Saturday, May 21, 2016

The Titanic - One Woman's Story

As Drew and I entered the Titanic Artifact Exhibition at the Liberty Science Center in Jersey City, we were each given a boarding pass.

Mine was ticket #17758, belonging to Mrs.Victor Penasco y Castellana (Maria Josefa Perez de Soto y Vallejo), of Madrid. She and her husband had boarded Titanic at Cherbourg on April 10, 1912, two days before the ship hit an iceberg and sank. Other particulars were listed on the reverse side.

I would not learn of Maria's fate until the last room of the exhibit, where all passengers were accounted for. Maria and Victor were guests in First Class cabin C-65. Knowing that women, children and first class passengers had the greatest chance of securing lifeboat seats, I predicted that Maria had survived. But perhaps not. She could have refused to leave her husband; they both could have believed the boastings of an "unsinkable" ship and ignored the crew's instructions, or...

I carried Maria's card around with me as I looked at artifacts salvaged from the wreck. A comb, shoe, diamond bracelet, razor, perfume bottle. What had been her story that night? What possession of hers still lay on the ocean floor?

According to the boarding pass, Maria (age 17) and Victor's Reason for traveling to New York was "an adventurous two-year honeymoon. While staying in Paris, they decided to extend the magic with a transatlantic voyage on Titanic." Victor was described as extremely wealthy.

The Passenger Fact at the bottom of the card intrigued me: "Maria's mother-in-law had warned the couple against taking a trip by sea, saying it was bad luck for a honeymoon. To fool the families, Maria and Victor left their butler in Paris, instructing him to mail several pre-written post cards to Spain while they traveled to New York and back." A ruse that backfired, badly.

The large white placards loomed on the wall beside the exit sign, row after row of names - 2208 of them; 1503 lost, 705 survived.  I scanned the First Class Survivors' list. I did not find Maria. My eyes dropped down to those Lost. Sadly, Victor was there; but not his wife. Once again, more slowly, I searched among the Survivors, and there.... there she was. She and her maid, Fermina had lived!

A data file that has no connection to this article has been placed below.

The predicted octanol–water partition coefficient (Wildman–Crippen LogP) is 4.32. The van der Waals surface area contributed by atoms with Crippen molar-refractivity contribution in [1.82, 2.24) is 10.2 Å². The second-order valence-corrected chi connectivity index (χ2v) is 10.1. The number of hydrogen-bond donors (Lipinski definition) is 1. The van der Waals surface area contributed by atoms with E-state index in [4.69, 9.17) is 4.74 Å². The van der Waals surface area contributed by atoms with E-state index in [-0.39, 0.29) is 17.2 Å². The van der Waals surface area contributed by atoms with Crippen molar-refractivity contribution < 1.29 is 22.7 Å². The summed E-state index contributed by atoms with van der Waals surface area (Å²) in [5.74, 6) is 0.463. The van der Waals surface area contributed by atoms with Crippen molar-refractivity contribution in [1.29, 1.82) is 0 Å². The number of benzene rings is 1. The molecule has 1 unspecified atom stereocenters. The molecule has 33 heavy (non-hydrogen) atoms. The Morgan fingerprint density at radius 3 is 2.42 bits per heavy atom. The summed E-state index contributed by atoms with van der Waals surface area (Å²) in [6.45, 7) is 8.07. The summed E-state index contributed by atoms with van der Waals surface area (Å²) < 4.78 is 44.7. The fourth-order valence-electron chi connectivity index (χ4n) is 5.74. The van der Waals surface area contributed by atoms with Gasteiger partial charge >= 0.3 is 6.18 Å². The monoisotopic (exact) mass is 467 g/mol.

The boarding pass lay on my writing desk for a week. I'd look at it and wonder,  "What happened to Maria? A very young widow, her husband tragically and suddenly gone. After Titanic, then what?"  Today, I googled her and to my amazement found --

A photo....

And information...

"After six years of mourning, Pepita (name her family called her) married Baron de Rio Tovia, a man of many titles, had two sons and a daughter and lived the life of a wealthy and connected matron."
--Titanic, Woman and Children First by Judith Gellar

She died in 1972 at the age of 83.

A woman I know only through the random selection of a card with her name on it.

A woman whose story I'm privileged to know, even briefly.... and to share.

** The Titanic Artifact exhibit closes on May 30, 2016. 




  1. Who knew there was such an interactive museum in J. City. Must put that on my list to visit. Your account made me wonder of all the lives, no just Molly Brown and the other famous folk. Always enjoy living the big city trough your eyes.

  2. I had the same thought, Vanda, about all those unknown stories. SO many lives lost and others changed forever. Thanks, as always, for reading!

  3. Today, I visited the titanic artifact in Orlando, FL. Like you, I was given Maria's boarding pass. I also, figured her for a survivor. Intrigued, I googled her name, which brought me to your post. Thank you for posting a picture and a brief biography.

  4. If you go to the wikipedia page of Countess Lucy Rothes, Maria is mentioned. They were in lifeboat 8 together and Rothes was steering the boat when she noticed Maria crying over the likely death of her husband. She stopped rowing so she could comfort Maria. Interestingly, lifeboat 8 is also the boat that Isador and Ida Strauss (co-owners of Macy's department store) were urged to get onto. Ida refused to go on without her husband and so space was offered for both of them but Isador refused because he did not want to take a space that could have been filled by others and the couple was last seen arm in arm on the deck. They are portrayed in the 1997 film twice, once toward the end, holding each other in bed. What makes all of this even more devastating is that lifeboat 8 only had 20 occupants out of a capacity of 65 people so Isador and Ida's sacrifice to leave space for others was unnecessary as the seats weren't filled anyway. The power of their love and kindness is what matters in the end anyway.


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